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Deaf Teacher Discriminated at Alberta School

Deaf News: Edmonton Public Schools must pay $15,000 for discriminating against an Alberta School for the Deaf teacher who is Deaf, a recent Alberta Human Rights tribunal decision says.

EDMONTON, AB -- Edmonton Journal: The school district breached human rights law in its dealings with teacher Gail Lidkea when her new service dog prompted them to move her to a small, isolated classroom and limit the dog’s movement around the school, human rights tribunal chairman William Johnson ruled last month.

Lidkea, who has profound hearing loss, had been teaching for 17 years when, in 2009, she became eligible for a service dog from the Lions Foundation of Canada, the ruling said. During training in Ontario, she discovered her new Labrador/golden-retriever cross, Widget, was supposed to stay with her most of the time and should not be left alone for more than three hours.

When her co-workers at the Grade 1-12 school found out Widget would come to the building daily, some raised concerns about their allergies and the possibility medically sensitive students in Lidkea’s class might be affected.

On the advice of a district administrator, the school’s principal put Lidkea on paid leave for three weeks while the school decided how to accommodate the dog and people sensitive to its dander.

“I was very anxious because I didn’t understand what was going on,” Lidkea testified at a human rights hearing. “I was upset. I was hurt and disappointed because I was hoping for a smooth transition, which wasn’t happening.”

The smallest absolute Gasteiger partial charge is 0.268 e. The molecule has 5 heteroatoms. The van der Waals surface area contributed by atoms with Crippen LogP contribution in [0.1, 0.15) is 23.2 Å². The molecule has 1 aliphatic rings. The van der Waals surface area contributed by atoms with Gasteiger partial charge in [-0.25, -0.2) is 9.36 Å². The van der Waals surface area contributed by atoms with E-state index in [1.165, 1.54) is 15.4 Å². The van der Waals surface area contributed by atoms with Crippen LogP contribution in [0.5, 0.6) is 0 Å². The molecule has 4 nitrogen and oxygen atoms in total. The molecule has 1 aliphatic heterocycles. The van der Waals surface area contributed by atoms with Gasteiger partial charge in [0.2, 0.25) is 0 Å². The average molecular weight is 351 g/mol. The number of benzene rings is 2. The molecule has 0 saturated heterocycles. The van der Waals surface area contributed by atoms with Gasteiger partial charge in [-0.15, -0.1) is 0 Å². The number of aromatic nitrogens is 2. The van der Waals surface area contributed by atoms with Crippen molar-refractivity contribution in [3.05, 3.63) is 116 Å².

The principal and district’s then-director of staff relations, meanwhile, were questioning Lidkea’s need for the service dog, according to emails exchanges submitted as exhibits to the commission.

Then-principal Sandra Mason wrote to her superior that although Lidkea’s dog was for safety and security, the school was purposefully designed for Deaf and Hard of Hearing students and staff.

“Am I, as the principal, going to be ‘set up’ for every other staff member to want to explore the same thing? (This may be a stretch but it is a concern for me and I can see this becoming an issue),” Mason wrote.

Without consulting Lidkea, the district assigned the teacher new classes in two small rooms in a remote part of the building. In an email to the principal, Lidkea said she was “heartbroken about losing the students I am so close to.”

The teacher was told to leave her dog in her classroom when she went to school events or made photocopies in the office. One time, she and her dog were told to stand in the doorway during a staff meeting to keep the dog away from an allergic co-worker.

“I feel alienated from my colleagues and the students. I feel anxious and uncertain when it becomes necessary to go to other locations in the building and I must leave Widget behind … I can’t help feel, however, that a certain amount of over-reaction is happening,” Lidkea wrote in a January 2010 letter to the school.

Lidkea continued to teach for two years in rooms she described as cramped, inappropriate for students with behavioural issues and full of safety hazards for students, Widget and herself. The isolation continued nearly two years after the school had ruled out allergies as a concern.

What happened after 2012 is unclear from the document. Lidkea could not be reached for comment.

The human rights tribunal chair said the school district could have found a more appropriate space for Lidkea to work, and failed to properly assess the health effects of the dog on other staff and students in the school.

Edmonton Public Schools did not provide a response to questions by Thursday evening.

Lidkea’s lawyer said he has not received any notice of appeal from the school district.

Johnson’s Oct. 14 ruling awarded Lidkea $15,000, plus interest from December 2009, for “mental anguish, injury to dignity and injury to self-respect.”


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